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Matching Car Speakers to Your Mobile A/V System

A look behind the specs


Todd Cabell

Todd Cabell is the Senior Director of E-Commerce at Crutchfield. He drives a 2000 Ford F-150 with an Alpine stereo in the dash, Polk/MOMO speakers, a Rockford Fosgate amplifier, and an MTX Thunderform under the rear seat. He hopes to one day outfit his 1962 Mercury Comet with a worthy sound system as well.

More from Todd Cabell

Let's face it — despite manufacturers' best attempts, car speakers are not cool, flashy products. They don't come with multicolor displays or fold-down faceplates, and they do not offer you the satisfaction of pushing a button to make something happen. In fact, in most applications, car speakers are not even visible, but hidden away behind factory grilles. But car speakers are perhaps the single most crucial element of your mobile A/V system. For no matter how sophisticated the electronics in your setup, it's your speakers that determine how your music sounds.

Difficult decisions
If you think it's hard trying to decide which in-dash receiver to buy, try shopping for car speakers!

This spread from the Summer 2003 Crutchfield catalog shows 20 different 6"x9" speakers.

A typical full-size Crutchfield catalog lists about 120 different car head units, and about 150 different car speakers (including components and separates; excluding subs). Once you determine what size speaker will fit in your factory speaker openings, you've still got to choose from 10 - 30 speakers in any given size category.

Plus, the relative lack of specialty features makes car speakers all that much more difficult to distinguish from one another. Aside from adding more drivers (2-, 3-, 4-, or 5-way?) or including an external crossover, car speakers are all designed in largely the same way.

As Richard Clark has noted in Car Audio & Electronics, "Every [speaker] manufacturer has access to pretty much the same materials, and until some company starts using 'unobtanium' to build speakers, this is not going to change." 1

<img src="//" panel1"="" height="3" width="380"><a data-cke-saved-name="footnote1" name="footnote1"></a><sup><b>1</b></sup> Richard Clark, <a data-cke-saved-href="" href="%20" target="_blank">"Speaking Out On Speakers,"</a> <span class="italicText">Car Audio & Electronics</span>, September/October 2000</span><span class="TextTiny"></span></p>

Listen before you buy! While listening to different models at a car A/V retail store is a good idea, the best way to shop for car speakers is to install them in your car and try them.

Car speaker shopping fallacy #1: The best way to shop for a car speaker is to go to the store and listen to a bunch of different models.

Reality: While listening to different speaker models is a good way to get a feel for how different speakers perform, it does not give you the most realistic experience of how a speaker will sound in your system. Why? Because each vehicle presents its own, specific acoustic challenges.

Think back to your experience shopping for home speakers. You can listen to a pair of home speakers that completely rock your world in the retail store listening room, but take them home and squeeze them between the barcalounger and the fern plant in your den and they will sound quite different.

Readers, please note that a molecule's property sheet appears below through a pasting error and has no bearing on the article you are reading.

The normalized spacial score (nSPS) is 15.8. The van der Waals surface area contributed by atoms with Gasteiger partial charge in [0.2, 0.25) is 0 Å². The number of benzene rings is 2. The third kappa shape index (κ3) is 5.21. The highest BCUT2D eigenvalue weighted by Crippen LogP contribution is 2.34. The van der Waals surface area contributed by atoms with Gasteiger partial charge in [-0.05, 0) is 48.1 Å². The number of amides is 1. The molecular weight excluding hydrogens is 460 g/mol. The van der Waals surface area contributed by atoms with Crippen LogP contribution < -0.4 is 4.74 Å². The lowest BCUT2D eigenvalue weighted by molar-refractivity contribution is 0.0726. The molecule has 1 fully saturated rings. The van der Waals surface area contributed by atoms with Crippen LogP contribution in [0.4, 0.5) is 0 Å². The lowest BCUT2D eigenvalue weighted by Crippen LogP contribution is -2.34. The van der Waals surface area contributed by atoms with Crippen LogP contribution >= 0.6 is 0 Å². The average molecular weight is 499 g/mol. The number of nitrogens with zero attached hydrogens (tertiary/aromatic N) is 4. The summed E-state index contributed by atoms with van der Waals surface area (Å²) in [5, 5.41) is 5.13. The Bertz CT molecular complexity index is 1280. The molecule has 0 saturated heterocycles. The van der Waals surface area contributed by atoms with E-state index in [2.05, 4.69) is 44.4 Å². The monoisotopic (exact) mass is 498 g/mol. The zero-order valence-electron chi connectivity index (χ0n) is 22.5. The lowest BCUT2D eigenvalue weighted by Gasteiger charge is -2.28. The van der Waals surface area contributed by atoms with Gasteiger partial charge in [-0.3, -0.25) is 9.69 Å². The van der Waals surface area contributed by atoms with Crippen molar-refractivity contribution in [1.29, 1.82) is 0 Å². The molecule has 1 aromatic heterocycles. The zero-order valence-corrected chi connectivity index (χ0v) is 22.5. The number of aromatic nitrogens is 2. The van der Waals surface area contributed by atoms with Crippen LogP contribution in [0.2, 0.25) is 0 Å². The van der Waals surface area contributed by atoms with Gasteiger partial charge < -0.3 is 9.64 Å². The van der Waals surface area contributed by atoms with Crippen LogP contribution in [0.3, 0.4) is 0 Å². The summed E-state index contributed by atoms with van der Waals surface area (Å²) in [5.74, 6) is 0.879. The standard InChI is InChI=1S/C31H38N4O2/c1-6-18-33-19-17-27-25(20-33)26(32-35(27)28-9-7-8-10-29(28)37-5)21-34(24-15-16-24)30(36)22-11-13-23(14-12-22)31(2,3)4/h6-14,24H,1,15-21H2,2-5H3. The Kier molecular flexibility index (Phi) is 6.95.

The same is true for your car. Unless your retail store's got a weather machine and can simulate a semi passing you on the right, it's not going to give you the most accurate assessment of how the speaker will sound in your vehicle. Speakers that sound especially bright and full in the retail store may sound boomy and brash when you crank them up in your ride, while speakers that were dull-sounding and flat in the store might really shine in comparison. The only way to really understand how a certain pair of speakers will sound in your car is to, well, install them.

The best way to evaluate any speakers — car or home — is to install them where you plan to use them and test out some of your music. Retailers that offer a money-back guarantee make shopping for speakers a whole lot less stressful.

Car speaker shopping fallacy #2: Specs tell you the whole story on how a speaker will sound.

Reality: There are 2 reasons why you can't rely on speaker specs to evaluate a speaker's potential performance: the lack of specification standardization, and your own personal tastes.

First, there is no industry-wide, standard testing procedure for measuring car speaker performance; different manufacturers use different methods to arrive at their figures for specs like frequency response and sensitivity.

Second, how a speaker sounds is a subjective judgement — it's not something you can quantify. Maybe you're a "low-end" fan who wants to feel the bass bouncing off your chest; or maybe you listen for crisp detail and clarity on the high-end. Whatever your tastes, it's your music, how loud you crank it, and what type of vehicle you drive, that are the biggest factors in how a speaker will sound to you.

As John Atkinson explained in a November 1998 article in Stereophile:
Anyone who looks at published measurements should never assume that one measurement — a frequency response, or an impedance curve, or a dispersion pattern — fully or even partially describes the sound they will hear. It's only the totality of all possible measurements that will give the [shopper] any idea of what's going on. What you hear always depends on more than one measurement. Ergo, no one measurement can tell the whole story. 2